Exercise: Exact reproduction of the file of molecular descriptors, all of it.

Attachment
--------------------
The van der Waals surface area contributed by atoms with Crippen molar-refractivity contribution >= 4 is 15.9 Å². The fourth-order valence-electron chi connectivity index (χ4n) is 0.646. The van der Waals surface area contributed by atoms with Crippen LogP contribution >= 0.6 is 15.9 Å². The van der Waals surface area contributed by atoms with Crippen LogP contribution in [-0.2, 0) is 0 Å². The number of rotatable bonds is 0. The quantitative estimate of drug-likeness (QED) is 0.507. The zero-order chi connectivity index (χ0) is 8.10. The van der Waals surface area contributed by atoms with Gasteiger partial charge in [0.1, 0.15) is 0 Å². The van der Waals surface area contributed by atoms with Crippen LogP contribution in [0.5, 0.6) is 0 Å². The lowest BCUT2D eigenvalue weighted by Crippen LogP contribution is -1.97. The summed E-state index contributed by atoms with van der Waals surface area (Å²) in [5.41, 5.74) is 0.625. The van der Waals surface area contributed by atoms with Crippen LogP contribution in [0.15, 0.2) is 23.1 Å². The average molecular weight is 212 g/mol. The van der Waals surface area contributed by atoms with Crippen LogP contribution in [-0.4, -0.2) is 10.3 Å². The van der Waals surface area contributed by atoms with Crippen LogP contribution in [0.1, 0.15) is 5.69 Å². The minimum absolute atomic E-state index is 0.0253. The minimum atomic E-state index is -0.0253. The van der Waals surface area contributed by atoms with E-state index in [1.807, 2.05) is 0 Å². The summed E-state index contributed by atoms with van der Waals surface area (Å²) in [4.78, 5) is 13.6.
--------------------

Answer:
The van der Waals surface area contributed by atoms with Crippen molar-refractivity contribution >= 4 is 15.9 Å². The fourth-order valence-electron chi connectivity index (χ4n) is 0.646. The van der Waals surface area contributed by atoms with Crippen LogP contribution >= 0.6 is 15.9 Å². The van der Waals surface area contributed by atoms with Crippen LogP contribution in [-0.2, 0) is 0 Å². The number of rotatable bonds is 0. The quantitative estimate of drug-likeness (QED) is 0.507. The zero-order chi connectivity index (χ0) is 8.10. The van der Waals surface area contributed by atoms with Gasteiger partial charge in [0.1, 0.15) is 0 Å². The van der Waals surface area contributed by atoms with Crippen LogP contribution in [0.5, 0.6) is 0 Å². The lowest BCUT2D eigenvalue weighted by Crippen LogP contribution is -1.97. The summed E-state index contributed by atoms with van der Waals surface area (Å²) in [5.41, 5.74) is 0.625. The van der Waals surface area contributed by atoms with Crippen LogP contribution in [0.15, 0.2) is 23.1 Å². The average molecular weight is 212 g/mol. The van der Waals surface area contributed by atoms with Crippen LogP contribution in [-0.4, -0.2) is 10.3 Å². The van der Waals surface area contributed by atoms with Crippen LogP contribution in [0.1, 0.15) is 5.69 Å². The minimum absolute atomic E-state index is 0.0253. The minimum atomic E-state index is -0.0253. The van der Waals surface area contributed by atoms with E-state index in [1.807, 2.05) is 0 Å². The summed E-state index contributed by atoms with van der Waals surface area (Å²) in [4.78, 5) is 13.6.